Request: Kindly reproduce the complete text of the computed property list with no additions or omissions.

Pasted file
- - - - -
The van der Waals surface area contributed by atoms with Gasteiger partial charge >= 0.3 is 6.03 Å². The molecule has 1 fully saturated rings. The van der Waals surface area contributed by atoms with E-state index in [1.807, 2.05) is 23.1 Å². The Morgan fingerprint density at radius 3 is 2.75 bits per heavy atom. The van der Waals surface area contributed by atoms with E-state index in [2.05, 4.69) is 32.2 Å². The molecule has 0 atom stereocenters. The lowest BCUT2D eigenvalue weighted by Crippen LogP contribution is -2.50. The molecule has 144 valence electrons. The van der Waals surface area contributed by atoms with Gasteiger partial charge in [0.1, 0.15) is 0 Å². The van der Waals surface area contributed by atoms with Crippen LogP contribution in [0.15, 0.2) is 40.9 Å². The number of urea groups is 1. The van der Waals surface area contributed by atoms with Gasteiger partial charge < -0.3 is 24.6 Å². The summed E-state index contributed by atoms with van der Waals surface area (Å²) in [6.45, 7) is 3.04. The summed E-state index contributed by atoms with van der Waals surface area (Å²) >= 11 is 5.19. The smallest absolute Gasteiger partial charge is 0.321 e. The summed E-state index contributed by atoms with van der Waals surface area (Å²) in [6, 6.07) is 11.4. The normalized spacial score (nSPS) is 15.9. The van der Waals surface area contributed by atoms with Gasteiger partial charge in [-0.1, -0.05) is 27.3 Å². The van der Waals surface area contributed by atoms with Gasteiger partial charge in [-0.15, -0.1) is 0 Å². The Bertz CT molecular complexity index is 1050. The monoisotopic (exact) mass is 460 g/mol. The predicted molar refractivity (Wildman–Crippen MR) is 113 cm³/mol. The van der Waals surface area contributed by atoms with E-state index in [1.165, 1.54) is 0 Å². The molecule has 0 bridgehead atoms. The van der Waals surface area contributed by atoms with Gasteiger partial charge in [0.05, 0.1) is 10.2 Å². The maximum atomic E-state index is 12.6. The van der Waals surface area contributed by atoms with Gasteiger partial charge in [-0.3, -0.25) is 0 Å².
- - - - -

The van der Waals surface area contributed by atoms with Gasteiger partial charge >= 0.3 is 6.03 Å². The molecule has 1 fully saturated rings. The van der Waals surface area contributed by atoms with E-state index in [1.807, 2.05) is 23.1 Å². The Morgan fingerprint density at radius 3 is 2.75 bits per heavy atom. The van der Waals surface area contributed by atoms with E-state index in [2.05, 4.69) is 32.2 Å². The molecule has 0 atom stereocenters. The lowest BCUT2D eigenvalue weighted by Crippen LogP contribution is -2.50. The molecule has 144 valence electrons. The van der Waals surface area contributed by atoms with Gasteiger partial charge in [0.1, 0.15) is 0 Å². The van der Waals surface area contributed by atoms with Crippen LogP contribution in [0.15, 0.2) is 40.9 Å². The number of urea groups is 1. The van der Waals surface area contributed by atoms with Gasteiger partial charge < -0.3 is 24.6 Å². The summed E-state index contributed by atoms with van der Waals surface area (Å²) in [6.45, 7) is 3.04. The summed E-state index contributed by atoms with van der Waals surface area (Å²) >= 11 is 5.19. The smallest absolute Gasteiger partial charge is 0.321 e. The summed E-state index contributed by atoms with van der Waals surface area (Å²) in [6, 6.07) is 11.4. The normalized spacial score (nSPS) is 15.9. The van der Waals surface area contributed by atoms with Gasteiger partial charge in [-0.1, -0.05) is 27.3 Å². The van der Waals surface area contributed by atoms with Gasteiger partial charge in [-0.15, -0.1) is 0 Å². The Bertz CT molecular complexity index is 1050. The monoisotopic (exact) mass is 460 g/mol. The predicted molar refractivity (Wildman–Crippen MR) is 113 cm³/mol. The van der Waals surface area contributed by atoms with E-state index in [1.165, 1.54) is 0 Å². The molecule has 0 bridgehead atoms. The van der Waals surface area contributed by atoms with Gasteiger partial charge in [0.05, 0.1) is 10.2 Å². The maximum atomic E-state index is 12.6. The van der Waals surface area contributed by atoms with Gasteiger partial charge in [-0.3, -0.25) is 0 Å².